Again from H.L. Ellison: “… while in one way the fish is secondary in the revelation to Jonah, it was needed for the prophet to grasp that God’s love is operative in a world that is entirely under divine control, however hostile it may be to him (cf. Rom. 8:28) … “ (H.L. Ellison B.A., B.D., Kings College, London as quoted from “The Expositor’s Bible Commentary,” Frank E. Gaebelein, Gen. Ed. Zondervan Pub. Grand Rapids, Mich. 1985 p. 375)

“On ‘three days and three nights,’ Rabbi Eleazar ben Azariah (c. AD 100) said, ‘A day and a night make an ‘onah (i.e, a twenty-four-hour period), and the portion of an ‘onah is reckoned as a complete ‘onah” (j Shabbath 9.12a). This shows how these terms were used in Jesus’ time, and there is no reason for thinking that this had not been the understanding of the phrase ‘a day and a night’ all along. The difficulty some find in reconciling the expression ‘three days and three nights’ with the time of Jesus’ body was in the grave comes from undue concern with clock time” (as footnoted from H.L. Ellison B.A., B.D., Kings College, London as quoted from “The Expositor’s Bible Commentary,” Frank E. Gaebelein, Gen. Ed. Zondervan Pub. Grand Rapids, Mich. 1985 p. 375)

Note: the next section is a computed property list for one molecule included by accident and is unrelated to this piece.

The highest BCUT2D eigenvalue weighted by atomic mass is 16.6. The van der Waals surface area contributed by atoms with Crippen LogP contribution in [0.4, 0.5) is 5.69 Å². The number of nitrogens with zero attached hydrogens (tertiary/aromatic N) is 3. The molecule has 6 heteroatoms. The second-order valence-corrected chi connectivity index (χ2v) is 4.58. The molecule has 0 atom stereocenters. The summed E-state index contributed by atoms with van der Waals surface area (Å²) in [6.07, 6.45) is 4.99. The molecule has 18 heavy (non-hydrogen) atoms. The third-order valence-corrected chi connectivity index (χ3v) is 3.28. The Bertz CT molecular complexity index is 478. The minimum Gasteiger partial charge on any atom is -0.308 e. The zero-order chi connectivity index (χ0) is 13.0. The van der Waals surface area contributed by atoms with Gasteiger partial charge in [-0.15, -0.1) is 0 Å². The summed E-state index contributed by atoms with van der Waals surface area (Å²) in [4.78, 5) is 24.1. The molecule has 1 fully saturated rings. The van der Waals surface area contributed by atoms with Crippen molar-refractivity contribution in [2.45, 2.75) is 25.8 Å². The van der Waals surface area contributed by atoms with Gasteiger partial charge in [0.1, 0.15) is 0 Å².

Examination Extracts from Jonah 1:1-17:        

– In what ways have I given into the temptation to forget that no sin goes unnoticed by God? (Ecc. 12:14; Luke 12:2) Are there some “Ninevehs” in my world that I really think God is ignoring? What about my own sins? (Ps. 19:12)

– Are there some things God has called me to do about the “Ninevehs” of my world? (Matt. 9:36-38) Have I obeyed immediately? After some time? Rarely? Never?